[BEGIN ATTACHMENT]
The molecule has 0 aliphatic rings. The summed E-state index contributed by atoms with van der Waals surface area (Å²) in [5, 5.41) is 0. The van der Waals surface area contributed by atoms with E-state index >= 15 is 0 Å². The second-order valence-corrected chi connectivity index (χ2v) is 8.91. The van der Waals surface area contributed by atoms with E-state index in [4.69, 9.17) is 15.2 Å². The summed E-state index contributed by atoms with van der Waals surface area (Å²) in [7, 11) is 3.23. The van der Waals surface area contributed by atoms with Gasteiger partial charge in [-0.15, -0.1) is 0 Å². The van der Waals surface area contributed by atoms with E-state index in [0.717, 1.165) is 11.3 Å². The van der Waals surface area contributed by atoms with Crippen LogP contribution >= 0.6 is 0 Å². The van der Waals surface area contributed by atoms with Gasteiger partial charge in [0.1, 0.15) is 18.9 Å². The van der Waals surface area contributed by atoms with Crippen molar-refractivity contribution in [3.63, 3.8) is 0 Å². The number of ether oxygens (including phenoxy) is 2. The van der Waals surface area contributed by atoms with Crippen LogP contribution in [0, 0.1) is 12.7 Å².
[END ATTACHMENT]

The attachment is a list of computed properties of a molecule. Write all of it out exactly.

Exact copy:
The molecule has 0 aliphatic rings. The summed E-state index contributed by atoms with van der Waals surface area (Å²) in [5, 5.41) is 0. The van der Waals surface area contributed by atoms with E-state index >= 15 is 0 Å². The second-order valence-corrected chi connectivity index (χ2v) is 8.91. The van der Waals surface area contributed by atoms with E-state index in [4.69, 9.17) is 15.2 Å². The summed E-state index contributed by atoms with van der Waals surface area (Å²) in [7, 11) is 3.23. The van der Waals surface area contributed by atoms with Gasteiger partial charge in [-0.15, -0.1) is 0 Å². The van der Waals surface area contributed by atoms with E-state index in [0.717, 1.165) is 11.3 Å². The van der Waals surface area contributed by atoms with Crippen LogP contribution >= 0.6 is 0 Å². The van der Waals surface area contributed by atoms with Gasteiger partial charge in [0.1, 0.15) is 18.9 Å². The van der Waals surface area contributed by atoms with Crippen molar-refractivity contribution in [3.63, 3.8) is 0 Å². The number of ether oxygens (including phenoxy) is 2. The van der Waals surface area contributed by atoms with Crippen LogP contribution in [0, 0.1) is 12.7 Å².